Daily Schedule of the Osaka Military Middle Boarding School

6:00 Reveille,  role-call, paying respects to Emperor, calisthenics, washing-up, weapons inspection
6:45 Prayers and breakfast
7:15 Study
7:45 Uniform inspection
8:00 Classes
10:50 Rest, exercise
11:05 Classes
12:10 Lunch, rest, health inspection
13:00 Classes or study
14:05 Training and practice (tutoring, exercise, kendo, military psychology, etc.)
16:00 Extra-curricular activity
16:50 Weapons cleaning, bathing, dinner, one hour of study
19:50 Second hour of study
20:50 Silent contemplation
21:00 Roll call
21:30 Lights out


Covers from two wartime children’s magazines showing imonbukuro “care packages” prepared for the troops (note the sword carried by the boy in the lefthand cover). The cover of Kinderbook (right) has the subtitle “Thank you, soldiers.” Kinderbook celebrates its 80th anniversary in 2007, but from 1942-45 it was called “Mikuni no Kodomo” (Children of the Beautiful Country).


For additional reports on wartime children, see:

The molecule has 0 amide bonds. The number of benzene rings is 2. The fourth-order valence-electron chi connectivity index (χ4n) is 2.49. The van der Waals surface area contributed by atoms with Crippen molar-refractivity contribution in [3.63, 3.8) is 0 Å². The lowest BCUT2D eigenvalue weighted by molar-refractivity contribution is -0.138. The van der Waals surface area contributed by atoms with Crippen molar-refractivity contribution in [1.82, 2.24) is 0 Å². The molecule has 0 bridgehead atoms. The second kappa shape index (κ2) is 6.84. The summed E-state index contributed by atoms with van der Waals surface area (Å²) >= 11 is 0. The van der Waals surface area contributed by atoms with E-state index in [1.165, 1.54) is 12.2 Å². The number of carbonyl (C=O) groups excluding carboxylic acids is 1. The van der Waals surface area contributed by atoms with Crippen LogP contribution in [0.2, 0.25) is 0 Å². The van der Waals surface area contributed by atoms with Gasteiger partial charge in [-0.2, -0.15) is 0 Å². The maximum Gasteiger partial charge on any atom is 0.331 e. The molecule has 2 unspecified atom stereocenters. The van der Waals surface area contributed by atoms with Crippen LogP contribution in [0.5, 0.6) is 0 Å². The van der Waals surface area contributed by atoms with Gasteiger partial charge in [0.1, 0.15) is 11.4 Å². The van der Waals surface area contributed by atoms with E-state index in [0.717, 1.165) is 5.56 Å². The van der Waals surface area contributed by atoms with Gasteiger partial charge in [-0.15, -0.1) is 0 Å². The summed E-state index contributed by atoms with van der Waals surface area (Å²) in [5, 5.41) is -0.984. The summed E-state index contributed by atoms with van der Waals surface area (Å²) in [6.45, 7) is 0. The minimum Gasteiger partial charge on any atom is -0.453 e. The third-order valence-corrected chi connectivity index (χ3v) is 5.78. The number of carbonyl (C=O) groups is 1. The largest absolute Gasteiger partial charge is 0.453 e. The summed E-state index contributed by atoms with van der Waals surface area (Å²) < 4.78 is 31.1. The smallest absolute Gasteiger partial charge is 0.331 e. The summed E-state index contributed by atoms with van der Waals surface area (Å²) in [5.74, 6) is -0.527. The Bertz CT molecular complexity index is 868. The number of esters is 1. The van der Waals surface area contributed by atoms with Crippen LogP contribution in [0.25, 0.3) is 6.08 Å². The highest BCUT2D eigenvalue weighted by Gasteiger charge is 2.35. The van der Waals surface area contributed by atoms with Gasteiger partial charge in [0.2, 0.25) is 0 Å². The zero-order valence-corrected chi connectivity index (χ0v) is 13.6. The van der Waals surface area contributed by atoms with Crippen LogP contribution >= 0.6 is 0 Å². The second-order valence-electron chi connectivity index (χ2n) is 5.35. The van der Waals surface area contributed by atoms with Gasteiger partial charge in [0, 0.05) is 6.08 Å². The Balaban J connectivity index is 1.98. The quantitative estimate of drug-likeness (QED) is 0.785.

Adam Lebowitz teaches at the University of Tsukuba. A Japan Focus associate, he has contributed a chapter in the forthcoming Global Oriental publication The Power of Memory in Modern Japan. His Japanese poetry appears in the literary monthly Shi to Shiso (Poetry and Thought). He wrote this article for Japan Focus.

Posted on October 13, 2007.

Covers from two wartime children’s magazines showing imonbukuro “care packages” prepared for the troops (note the sword carried by the boy in the lefthand cover). The cover of Kinderbook (right) has the subtitle “Thank you, soldiers.” Kinderbook celebrates its 80th anniversary in 2007, but from 1942-45 it was called “Mikuni no Kodomo” (Children of the Beautiful Country).